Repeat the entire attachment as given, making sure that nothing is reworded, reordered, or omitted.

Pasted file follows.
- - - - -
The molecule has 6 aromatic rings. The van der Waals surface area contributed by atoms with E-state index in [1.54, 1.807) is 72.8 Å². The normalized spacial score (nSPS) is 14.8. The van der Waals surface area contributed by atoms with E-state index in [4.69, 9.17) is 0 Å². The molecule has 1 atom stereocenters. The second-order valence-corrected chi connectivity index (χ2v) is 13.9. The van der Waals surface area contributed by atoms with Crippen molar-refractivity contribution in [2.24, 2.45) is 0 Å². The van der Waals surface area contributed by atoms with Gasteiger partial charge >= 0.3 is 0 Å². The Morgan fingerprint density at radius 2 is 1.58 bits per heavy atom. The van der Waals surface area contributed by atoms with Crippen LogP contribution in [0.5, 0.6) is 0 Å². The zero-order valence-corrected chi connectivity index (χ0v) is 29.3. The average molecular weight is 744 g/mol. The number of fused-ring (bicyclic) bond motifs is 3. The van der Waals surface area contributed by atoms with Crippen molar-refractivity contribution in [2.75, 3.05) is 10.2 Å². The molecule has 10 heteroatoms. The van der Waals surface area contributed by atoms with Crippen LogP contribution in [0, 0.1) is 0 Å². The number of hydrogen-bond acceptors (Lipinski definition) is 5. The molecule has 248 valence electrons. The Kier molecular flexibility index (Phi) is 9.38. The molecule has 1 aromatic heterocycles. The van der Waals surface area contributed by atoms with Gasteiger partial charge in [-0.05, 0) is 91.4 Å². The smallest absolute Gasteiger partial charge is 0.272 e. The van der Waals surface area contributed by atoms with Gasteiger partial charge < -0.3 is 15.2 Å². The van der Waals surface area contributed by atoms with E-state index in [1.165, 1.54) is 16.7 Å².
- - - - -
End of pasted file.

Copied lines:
The molecule has 6 aromatic rings. The van der Waals surface area contributed by atoms with E-state index in [1.54, 1.807) is 72.8 Å². The normalized spacial score (nSPS) is 14.8. The van der Waals surface area contributed by atoms with E-state index in [4.69, 9.17) is 0 Å². The molecule has 1 atom stereocenters. The second-order valence-corrected chi connectivity index (χ2v) is 13.9. The van der Waals surface area contributed by atoms with Crippen molar-refractivity contribution in [2.24, 2.45) is 0 Å². The van der Waals surface area contributed by atoms with Gasteiger partial charge >= 0.3 is 0 Å². The Morgan fingerprint density at radius 2 is 1.58 bits per heavy atom. The van der Waals surface area contributed by atoms with Crippen LogP contribution in [0.5, 0.6) is 0 Å². The zero-order valence-corrected chi connectivity index (χ0v) is 29.3. The average molecular weight is 744 g/mol. The number of fused-ring (bicyclic) bond motifs is 3. The van der Waals surface area contributed by atoms with Crippen molar-refractivity contribution in [2.75, 3.05) is 10.2 Å². The molecule has 10 heteroatoms. The van der Waals surface area contributed by atoms with Crippen LogP contribution in [0, 0.1) is 0 Å². The number of hydrogen-bond acceptors (Lipinski definition) is 5. The molecule has 248 valence electrons. The Kier molecular flexibility index (Phi) is 9.38. The molecule has 1 aromatic heterocycles. The van der Waals surface area contributed by atoms with Gasteiger partial charge in [-0.05, 0) is 91.4 Å². The smallest absolute Gasteiger partial charge is 0.272 e. The van der Waals surface area contributed by atoms with Gasteiger partial charge < -0.3 is 15.2 Å². The van der Waals surface area contributed by atoms with E-state index in [1.165, 1.54) is 16.7 Å².